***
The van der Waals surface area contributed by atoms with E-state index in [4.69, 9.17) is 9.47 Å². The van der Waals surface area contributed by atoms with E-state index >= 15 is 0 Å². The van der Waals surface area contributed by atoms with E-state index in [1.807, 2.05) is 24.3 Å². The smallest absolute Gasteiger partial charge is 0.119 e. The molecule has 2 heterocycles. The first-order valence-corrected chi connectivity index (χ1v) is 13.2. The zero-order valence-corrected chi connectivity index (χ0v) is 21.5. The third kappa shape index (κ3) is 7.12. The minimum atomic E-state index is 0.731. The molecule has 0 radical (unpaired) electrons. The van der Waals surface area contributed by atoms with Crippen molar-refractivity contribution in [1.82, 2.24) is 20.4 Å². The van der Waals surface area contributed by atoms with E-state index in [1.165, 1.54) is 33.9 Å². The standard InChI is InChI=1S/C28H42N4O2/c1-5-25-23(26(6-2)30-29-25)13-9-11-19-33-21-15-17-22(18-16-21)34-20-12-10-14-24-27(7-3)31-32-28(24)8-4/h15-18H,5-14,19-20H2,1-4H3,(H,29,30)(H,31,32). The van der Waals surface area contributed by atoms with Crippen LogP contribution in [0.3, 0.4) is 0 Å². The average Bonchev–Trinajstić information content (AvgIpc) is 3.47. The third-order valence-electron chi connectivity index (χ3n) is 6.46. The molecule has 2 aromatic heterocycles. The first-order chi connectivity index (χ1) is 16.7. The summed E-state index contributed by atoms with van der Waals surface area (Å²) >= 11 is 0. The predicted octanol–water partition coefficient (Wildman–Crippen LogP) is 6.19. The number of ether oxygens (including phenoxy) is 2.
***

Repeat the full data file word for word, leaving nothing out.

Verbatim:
The van der Waals surface area contributed by atoms with E-state index in [4.69, 9.17) is 9.47 Å². The van der Waals surface area contributed by atoms with E-state index >= 15 is 0 Å². The van der Waals surface area contributed by atoms with E-state index in [1.807, 2.05) is 24.3 Å². The smallest absolute Gasteiger partial charge is 0.119 e. The molecule has 2 heterocycles. The first-order valence-corrected chi connectivity index (χ1v) is 13.2. The zero-order valence-corrected chi connectivity index (χ0v) is 21.5. The third kappa shape index (κ3) is 7.12. The minimum atomic E-state index is 0.731. The molecule has 0 radical (unpaired) electrons. The van der Waals surface area contributed by atoms with Crippen molar-refractivity contribution in [1.82, 2.24) is 20.4 Å². The van der Waals surface area contributed by atoms with E-state index in [1.165, 1.54) is 33.9 Å². The standard InChI is InChI=1S/C28H42N4O2/c1-5-25-23(26(6-2)30-29-25)13-9-11-19-33-21-15-17-22(18-16-21)34-20-12-10-14-24-27(7-3)31-32-28(24)8-4/h15-18H,5-14,19-20H2,1-4H3,(H,29,30)(H,31,32). The van der Waals surface area contributed by atoms with Crippen LogP contribution in [0.3, 0.4) is 0 Å². The average Bonchev–Trinajstić information content (AvgIpc) is 3.47. The third-order valence-electron chi connectivity index (χ3n) is 6.46. The molecule has 2 aromatic heterocycles. The first-order chi connectivity index (χ1) is 16.7. The summed E-state index contributed by atoms with van der Waals surface area (Å²) >= 11 is 0. The predicted octanol–water partition coefficient (Wildman–Crippen LogP) is 6.19. The number of ether oxygens (including phenoxy) is 2.